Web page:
Over the course of their 30-year career, Winnipeg’s Propagandhi have morphed and matured with remarkable grace. While their politics and core values have held steady, their music has slowly developed from spry, catchy pop punk into the aggressive blend of melodic hardcore and thrash featured on seventh LP Victory Lap. This evolution may have come intuitively, but the band’s lyrical themes are pointedly adapted to the current climate. “You say not all cops, you say not all men,” Chris Hannah scowls on the title track before noting that “this whole damn beautiful life [is] wasted on you… and me.” The following, sinister-sounding “Comply/Resist” addresses the hypocritical and condemnable treatment of Indigenous peoples in Canada, and the impossible double-binds they are constantly caught in.
In addition to these ever-pertinent social threats, the band deal with the travails of getting older, and balance out the macro themes on the record with the personal. New member, guitarist Sulynn Hago, proves to be a natural fit with the band, working melodic counterpoints and flourishes into their winding song structures. She brings a jolt of fresh energy to a band that have become sage veterans of increasingly angry and desperate emancipatory politics. In a world where acts like Propagandhi are only becoming more necessary, it’s reassuring to know that they have built an impassioned reserve, ready to pick up the cause no matter how long the Victory Lap
authentic. There’s never a sense that she’s masquerading. Despite Nokia’s artistry, though, Deluxe has a few marked flaws. Her cadence and punch lines are amateurish at times, there’s something flat about the production and overall mix, and the canned drums and bass just don’t fill the ear like they should. Overall though, Deluxe is a solid effort that proves this Harlemite has the range. (Rough Trade) may last. (Epitaph, epitaph.com)
How has the introduction of guitarist Sulynn Hago changed the dynamic?
Hannah: Sulynn really is one of us, which I kind of knew from the first time I ever corresponded with her when we were looking for a guitar player, and it’s worked out really great. It was the first time we ever reached out to the general public to look for a band member, and certainly the first time we’ve ever had a long distance relationship with a band member, because she lives in Tampa. Originally she was only supposed to play on two songs, but she managed to get onto almost every one. She’d just say, “put on this song and hit record” and she’d do something to get on there. The songwriting essentially was being done by a three-piece or sometimes even just two of us, though.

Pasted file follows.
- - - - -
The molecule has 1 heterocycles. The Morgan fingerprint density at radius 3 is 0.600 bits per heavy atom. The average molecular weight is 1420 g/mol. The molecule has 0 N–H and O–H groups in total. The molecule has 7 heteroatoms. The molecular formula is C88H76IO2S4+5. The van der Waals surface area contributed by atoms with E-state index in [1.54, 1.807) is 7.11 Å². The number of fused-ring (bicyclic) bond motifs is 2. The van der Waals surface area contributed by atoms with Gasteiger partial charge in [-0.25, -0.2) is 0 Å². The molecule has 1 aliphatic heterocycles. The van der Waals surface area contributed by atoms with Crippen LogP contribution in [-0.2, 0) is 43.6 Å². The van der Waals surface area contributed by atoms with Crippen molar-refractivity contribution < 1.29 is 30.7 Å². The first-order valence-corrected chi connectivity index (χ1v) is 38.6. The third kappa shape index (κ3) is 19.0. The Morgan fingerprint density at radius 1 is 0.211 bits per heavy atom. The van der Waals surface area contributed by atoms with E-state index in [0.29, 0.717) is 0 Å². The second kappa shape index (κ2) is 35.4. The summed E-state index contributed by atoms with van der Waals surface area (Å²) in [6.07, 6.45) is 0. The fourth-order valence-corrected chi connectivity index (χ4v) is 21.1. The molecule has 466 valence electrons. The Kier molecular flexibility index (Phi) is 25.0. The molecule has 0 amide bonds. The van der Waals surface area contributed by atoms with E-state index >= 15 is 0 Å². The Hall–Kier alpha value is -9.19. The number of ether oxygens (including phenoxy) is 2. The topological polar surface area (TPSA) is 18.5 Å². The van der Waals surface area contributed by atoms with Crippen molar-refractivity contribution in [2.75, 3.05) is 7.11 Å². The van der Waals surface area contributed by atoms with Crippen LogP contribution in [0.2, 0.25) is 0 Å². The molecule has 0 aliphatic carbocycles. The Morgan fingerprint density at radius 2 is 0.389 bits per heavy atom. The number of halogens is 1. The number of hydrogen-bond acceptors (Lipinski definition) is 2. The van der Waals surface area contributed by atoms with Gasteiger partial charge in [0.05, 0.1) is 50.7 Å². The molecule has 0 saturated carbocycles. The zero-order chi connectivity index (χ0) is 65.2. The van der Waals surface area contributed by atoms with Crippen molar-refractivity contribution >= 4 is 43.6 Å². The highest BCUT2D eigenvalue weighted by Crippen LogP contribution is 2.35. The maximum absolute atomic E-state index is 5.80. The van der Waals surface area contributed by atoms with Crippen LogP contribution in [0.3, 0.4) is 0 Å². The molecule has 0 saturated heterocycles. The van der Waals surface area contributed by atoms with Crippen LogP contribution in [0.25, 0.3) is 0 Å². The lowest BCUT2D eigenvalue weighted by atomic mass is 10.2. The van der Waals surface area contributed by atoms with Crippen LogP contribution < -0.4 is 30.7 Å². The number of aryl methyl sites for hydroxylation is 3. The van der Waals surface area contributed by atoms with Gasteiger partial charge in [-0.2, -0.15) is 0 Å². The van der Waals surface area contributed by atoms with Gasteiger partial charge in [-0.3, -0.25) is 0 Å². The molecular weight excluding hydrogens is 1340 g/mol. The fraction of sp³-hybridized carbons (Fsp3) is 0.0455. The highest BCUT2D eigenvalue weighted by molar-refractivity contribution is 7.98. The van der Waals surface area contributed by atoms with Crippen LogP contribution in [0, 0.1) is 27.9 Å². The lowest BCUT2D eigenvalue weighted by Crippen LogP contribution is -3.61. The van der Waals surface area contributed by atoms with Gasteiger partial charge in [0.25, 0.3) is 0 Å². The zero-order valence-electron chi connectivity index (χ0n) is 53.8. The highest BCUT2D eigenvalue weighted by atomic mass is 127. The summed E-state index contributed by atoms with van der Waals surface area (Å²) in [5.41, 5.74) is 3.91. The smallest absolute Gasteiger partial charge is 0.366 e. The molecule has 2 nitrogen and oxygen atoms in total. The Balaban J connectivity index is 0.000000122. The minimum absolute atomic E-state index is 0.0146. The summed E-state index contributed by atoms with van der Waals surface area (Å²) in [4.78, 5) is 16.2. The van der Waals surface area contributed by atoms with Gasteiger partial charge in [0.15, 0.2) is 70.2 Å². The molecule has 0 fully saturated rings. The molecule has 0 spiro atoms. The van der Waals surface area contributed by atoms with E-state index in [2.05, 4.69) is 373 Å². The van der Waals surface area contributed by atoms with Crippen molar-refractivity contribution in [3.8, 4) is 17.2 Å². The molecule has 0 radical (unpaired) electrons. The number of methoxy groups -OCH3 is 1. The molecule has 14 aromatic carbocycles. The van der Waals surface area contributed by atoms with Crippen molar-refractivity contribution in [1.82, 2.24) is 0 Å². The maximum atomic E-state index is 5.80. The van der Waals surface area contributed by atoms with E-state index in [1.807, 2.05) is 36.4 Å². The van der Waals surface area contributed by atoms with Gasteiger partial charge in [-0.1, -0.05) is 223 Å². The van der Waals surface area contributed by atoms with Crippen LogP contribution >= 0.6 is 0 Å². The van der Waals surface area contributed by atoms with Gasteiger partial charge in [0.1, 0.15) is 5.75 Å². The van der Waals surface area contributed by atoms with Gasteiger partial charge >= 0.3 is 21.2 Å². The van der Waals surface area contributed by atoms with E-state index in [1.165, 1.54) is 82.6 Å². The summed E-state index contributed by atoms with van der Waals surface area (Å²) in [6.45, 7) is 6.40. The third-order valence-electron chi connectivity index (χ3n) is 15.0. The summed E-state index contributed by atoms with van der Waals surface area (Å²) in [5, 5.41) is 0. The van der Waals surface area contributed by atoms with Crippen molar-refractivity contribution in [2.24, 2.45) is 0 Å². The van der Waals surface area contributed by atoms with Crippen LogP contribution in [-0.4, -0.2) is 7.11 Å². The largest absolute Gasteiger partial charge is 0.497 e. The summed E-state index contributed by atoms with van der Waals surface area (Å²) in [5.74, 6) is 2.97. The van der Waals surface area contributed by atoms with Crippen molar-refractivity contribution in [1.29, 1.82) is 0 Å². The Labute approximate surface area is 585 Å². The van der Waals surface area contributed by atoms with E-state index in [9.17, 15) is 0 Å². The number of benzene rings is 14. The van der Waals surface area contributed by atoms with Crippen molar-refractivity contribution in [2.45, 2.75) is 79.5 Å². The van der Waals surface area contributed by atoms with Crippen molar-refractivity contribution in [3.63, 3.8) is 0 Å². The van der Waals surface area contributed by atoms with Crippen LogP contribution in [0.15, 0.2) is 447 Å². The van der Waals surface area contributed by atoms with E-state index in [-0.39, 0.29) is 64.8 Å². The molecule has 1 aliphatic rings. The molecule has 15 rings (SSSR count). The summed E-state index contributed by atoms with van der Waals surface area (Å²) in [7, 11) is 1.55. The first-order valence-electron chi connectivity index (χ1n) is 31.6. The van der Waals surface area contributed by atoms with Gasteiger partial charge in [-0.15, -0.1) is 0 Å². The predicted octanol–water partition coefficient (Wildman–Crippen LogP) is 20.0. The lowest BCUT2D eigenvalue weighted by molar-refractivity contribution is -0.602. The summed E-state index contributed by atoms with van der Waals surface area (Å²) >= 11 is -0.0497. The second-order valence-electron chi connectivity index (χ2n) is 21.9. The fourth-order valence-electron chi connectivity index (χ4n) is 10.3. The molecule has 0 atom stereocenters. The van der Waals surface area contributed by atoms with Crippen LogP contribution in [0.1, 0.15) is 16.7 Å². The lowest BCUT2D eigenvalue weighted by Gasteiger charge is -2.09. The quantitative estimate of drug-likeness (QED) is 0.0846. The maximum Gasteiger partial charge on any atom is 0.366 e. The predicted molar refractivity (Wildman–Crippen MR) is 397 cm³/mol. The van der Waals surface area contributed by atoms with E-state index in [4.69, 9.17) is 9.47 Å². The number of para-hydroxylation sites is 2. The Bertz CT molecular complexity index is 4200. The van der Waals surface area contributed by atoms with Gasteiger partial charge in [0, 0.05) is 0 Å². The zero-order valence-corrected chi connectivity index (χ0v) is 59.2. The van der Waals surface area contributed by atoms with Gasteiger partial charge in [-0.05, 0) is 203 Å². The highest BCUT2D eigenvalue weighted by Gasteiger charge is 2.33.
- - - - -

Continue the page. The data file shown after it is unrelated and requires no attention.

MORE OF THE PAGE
How have reactions to your political messages changed over the past three decades?
The reactions are far less negative than they were in the ’90s. When Less Talk More Rock came out, a lot of people abandoned the band and couldn’t bring themselves to buy a record that said “gay positive” on the cover. Now, no one bats an eye at that shit. In those very limited respects, the world has caught up and probably surpassed the band. We don’t have the death threats that we used to get, so I like that!
With those lanes occupied, consistency is ultimately what sets Protomartyr apart from the pack. Their development has been steady, as each new album broadened the scope and lyrical ambition of its predecessor. Relatives in Descent is a culmination of the band’s potential; they sound a career removed from the scrappy garage punks who released No Passion All Technique just four years ago, even as they remain snidely dissatisfied. And why shouldn’t they be? Protomartyr have always hit back at the ghastliness of late capitalism, and amid further turmoil, singer Joe Casey’s blows have only gotten more direct. “Up the Tower” gives allegorical significance to its “marble emperor’s” gaudiness and fixation with gold, but Casey doesn’t settle for easy targets. Wolfish, braying boors populate opener “A Private Understanding,” while “Don’t Go to Anacita” contrasts “the straight white streets” of a gated town with the migrant workers and anti-vagrant systems that maintain it. These condemnations feel especially ferocious with the full weight of the band behind them. “Male Plague” blisters with contempt for its mediocre subjects, while the ominous bass and low, rolling beats make the malaise of “Windsor Hum” feel inescapable. At its best, Relatives in Descent makes guitar music feel radical again, capturing both timely and timeless anxieties. (Domino, dominorecordco.com) Rostam
Since leaving Vampire Weekend last year, producer-songwriter extraordinaire Rostam Batmanglij has been dipping his finger in a number of musical